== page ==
The warning from Skills for Logistics, the Sector Skills Council for the industry, says that unless action is taken to promote driving as a career, the severe shortage could cost the industry £1bn a year.
One year on from the introduction of the Road Transport Directive on April 4, the shortage could have crippling implications for the industry, reducing productivity by up to 10%.
In addition, 40% of companies surveyed in a joint study by the Freight Transport Association and consultancy NAI Fuller Peiser said they would need to reassess their property requirements as a result of the directive, which is hitting companies with sites in the north of England hardest.
Ian Hetherington, chief executive of SfL, said that the RTD, which limits the average number of hours that lorry drivers can work to 48 a week - compared with the existing industry average of 62 - put further pressure on an already overstretched workforce.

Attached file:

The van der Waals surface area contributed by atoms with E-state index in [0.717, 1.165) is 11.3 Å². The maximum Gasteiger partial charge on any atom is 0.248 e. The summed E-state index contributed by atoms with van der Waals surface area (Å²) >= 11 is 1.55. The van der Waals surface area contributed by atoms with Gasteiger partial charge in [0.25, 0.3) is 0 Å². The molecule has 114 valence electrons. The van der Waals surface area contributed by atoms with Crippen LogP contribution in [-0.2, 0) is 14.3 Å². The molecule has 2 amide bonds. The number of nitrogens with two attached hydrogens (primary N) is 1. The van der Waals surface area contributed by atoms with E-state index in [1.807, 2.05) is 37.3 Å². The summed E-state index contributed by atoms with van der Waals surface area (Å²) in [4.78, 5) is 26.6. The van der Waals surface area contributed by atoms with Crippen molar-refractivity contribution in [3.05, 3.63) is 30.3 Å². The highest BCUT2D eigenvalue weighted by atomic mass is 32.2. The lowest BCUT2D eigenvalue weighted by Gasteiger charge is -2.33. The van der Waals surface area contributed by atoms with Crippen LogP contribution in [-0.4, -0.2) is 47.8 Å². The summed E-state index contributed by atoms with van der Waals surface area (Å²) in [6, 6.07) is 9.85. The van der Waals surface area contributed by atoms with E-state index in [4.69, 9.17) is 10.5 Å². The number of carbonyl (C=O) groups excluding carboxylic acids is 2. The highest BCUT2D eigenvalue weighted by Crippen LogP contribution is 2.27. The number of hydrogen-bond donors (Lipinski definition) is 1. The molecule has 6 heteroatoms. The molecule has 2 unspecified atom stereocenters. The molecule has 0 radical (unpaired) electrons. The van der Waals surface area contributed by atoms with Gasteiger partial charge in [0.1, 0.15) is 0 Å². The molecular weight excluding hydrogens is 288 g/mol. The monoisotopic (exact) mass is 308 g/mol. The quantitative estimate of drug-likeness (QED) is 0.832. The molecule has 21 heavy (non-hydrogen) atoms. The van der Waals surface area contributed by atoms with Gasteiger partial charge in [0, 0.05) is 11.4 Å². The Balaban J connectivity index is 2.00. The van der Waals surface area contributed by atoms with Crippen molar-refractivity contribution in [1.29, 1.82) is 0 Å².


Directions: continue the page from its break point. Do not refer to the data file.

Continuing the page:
Logistics and supply chain business TDG has been recruiting drivers from Poland to make up the numbers. It is also piloting a scheme, called Warehouse to Wheels, which identifies internal staff with the potential to move into driving.
Meanwhile, an inquiry examining the effects of freight taxes and foreign competition on the freight industry has called on the government to impose charges on foreign vehicles that use the UK’s road network.
The Burns Freight Taxes Inquiry found this week that as many as 1.5 million foreign vehicles use the UK’s roads each year but do not contribute to fuel duty.
It estimates that the government could gain £250m a year in fuel duty and £200m in road wear costs if a charge was introduced.